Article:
At the tip of the island was an even smaller island covered in sea lions. We spent some time watching their antics and listening to them. Most seemed to be sleeping.

We left the Grindall Island area and sailed towards Ketchikan which would be our final destination. We were treated with seeing a brown bear feeding along the shore. We watched the bear for quite a while. It didn’t seem to be bothered by us. It was feeding on grass.

Late in the afternoon we stopped for more whale watching. The whales were off in the distance but the scenery was fantastic with the sun setting.

Day 7 and 8

In the morning the Sea Lion ship got us to Ketchikan and we disembarked.

National Geographic took us via bus to Saxman totem park. We saw many totems and learned about them.

The totems were erected to tell stories, honor events and to honor important people.

One of my favorites was this one of William Seward who was Secretary of State and bought Alaska. The tkinkit people held a potlach for Seward. Potlatches were ceremonial feasts where gifts were given away. Tradition was that the recipient of a potlatch must give one in return. Seward never returned and gave a potlatch. This totem is of Seward. They painted his ears and lips red to show their displeasure with Seward not returning the favor of having a potlatch.

It was bittersweet leaving the boat, but our hotel in Ketchikan was great. We stayed at the Inn at Creek Street for three nights.  This gave us a chance to unwind from the ship and explore the area in a leisurely way.  Our Inn is the tan structure on the left. Our second-floor window looks out over this scene. The Inn is located in the old bawdy area of Ketchikan. The houses were built along and above Ketchikan Creek. Creek Street was famous for its prostitutes and bootleggers.

Across the creek from us is Dolly’s House. Dolly was one of the most famous prostitutes and her house is now a museum. There were lots of men and very few women in Alaska at the time. If a woman was looking for a man, Alaska was the place – there was a saying “The odds were good BUT the goods were odd.”

We enjoyed walking around Creek Street, the harbor and the town of Ketchikan. We ate more delicious, fresh halibut and salmon. Wildlife was plentiful, and we didn’t have to go far to see it. Bald eagles were everywhere. Here are three along the pier.

We saw sea lions swimming in the harbor.

Each day we were entertained by a family of harbor seals that we watched from the windows in our room or off the deck. They’d come up Ketchikan creek each day looking for fish, especially at low tide when the water was shallow and fish were more restricted in their movements. We even watched a fish get caught. It was quite a show because the seal had caught it by the tail and didn’t have a good hold on it. The fish escaped several times but in the end the seal got its meal.

We took a bus to Bight Totem Park, an Alaska State Park with magnificent specimens of totems and a clan house you could enter. The interesting thing is that because of the weather totem poles don’t last long and the tkinkit tribe had to make new totems to replace the old ones. Totem making is an art and it is still practiced.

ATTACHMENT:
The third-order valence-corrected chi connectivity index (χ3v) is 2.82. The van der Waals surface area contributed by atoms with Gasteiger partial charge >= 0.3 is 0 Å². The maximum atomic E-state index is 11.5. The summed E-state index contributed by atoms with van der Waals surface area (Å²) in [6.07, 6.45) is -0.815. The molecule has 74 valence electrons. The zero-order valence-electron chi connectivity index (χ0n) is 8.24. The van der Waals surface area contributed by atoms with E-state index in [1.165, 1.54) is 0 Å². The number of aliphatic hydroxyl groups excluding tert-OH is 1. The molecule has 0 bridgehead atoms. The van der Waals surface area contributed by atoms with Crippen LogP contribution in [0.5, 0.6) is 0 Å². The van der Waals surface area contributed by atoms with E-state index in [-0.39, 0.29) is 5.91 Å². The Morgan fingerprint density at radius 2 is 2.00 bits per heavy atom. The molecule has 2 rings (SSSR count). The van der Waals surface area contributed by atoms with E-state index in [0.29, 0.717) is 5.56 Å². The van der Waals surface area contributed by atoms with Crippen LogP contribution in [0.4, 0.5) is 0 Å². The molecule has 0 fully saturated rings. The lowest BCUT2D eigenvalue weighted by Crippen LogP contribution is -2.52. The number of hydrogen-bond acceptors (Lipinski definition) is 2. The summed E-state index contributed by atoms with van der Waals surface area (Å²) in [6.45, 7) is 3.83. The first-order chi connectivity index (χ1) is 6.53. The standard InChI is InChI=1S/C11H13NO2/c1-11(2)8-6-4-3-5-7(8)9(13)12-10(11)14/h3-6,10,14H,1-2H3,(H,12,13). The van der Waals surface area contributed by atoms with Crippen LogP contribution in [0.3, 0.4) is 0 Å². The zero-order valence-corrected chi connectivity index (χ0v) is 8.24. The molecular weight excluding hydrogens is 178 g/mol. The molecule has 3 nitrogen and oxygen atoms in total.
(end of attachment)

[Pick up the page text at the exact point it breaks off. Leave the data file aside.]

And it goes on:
Reflecting on it all, we had a great trip and are sad at leaving although we both agree we don’t want to live in Alaska. We’d just miss too much. I found it interesting that most common birds I saw were bald eagles, ravens, marbled murrelets and glaucous-winged gulls. The rainforest was very quiet and I didn’t hear many birds.

Early tomorrow morning we fly back home to Chicago.  Farewell, Alaska, for now!

Lofoten Archipelago, Norway – 2020

I spent a week in Norway this winter (2020) photographing the sights of the Lofoten Islands with 5 other photographers. The Lofoten Islands are an archipelago of islands known for dramatic landscapes with rugged mountains and peaks, beautiful blue fjords, sandy beaches and sheltered bays. Lofoten is also known for colorful traditional fishing villages.

I spent a day flying from Chicago to Oslo, Norway. I spent the night near the Oslo airport. The next day I caught my flight to Bodo. My flight from Bodo to Leknes on a small plane got cancelled due to the weather. There was an extreme low-pressure system over Iceland and Norway during this time. Apparently, they wouldn’t be able to calibrate the planes instruments because of the low pressure. My options were wait and possibly go later in the evening or take a four-hour trip on an inside steamer (ferry) from Bodo to Stamsund. Stamsund is only 15 minutes from my destination at Leknes. I got in touch with the leaders of the group and they agreed to pick me up in Stamsund. Unfortunately, it rained the entire trip and I didn’t get to see much of the ocean and archipelago.

We stayed at a resort called Lofoten Basecamp. They were nice cabins made to look like the classic Lofoten fisherman’s cabins. I got lucky and had an entire cabin to myself, three bedrooms, two bathrooms, and a kitchen/living room. For me the trip started the next day since I was a little late having come on the ferry.

Day 1

After a quick breakfast, our first stop was Skagstranden beach.  Skagstranden is a wide sandy beach with a jagged mountain in the background. There was not a lot of snow on the mountains or ground. It had been raining over the previous days. This would change and we would have some snow each day.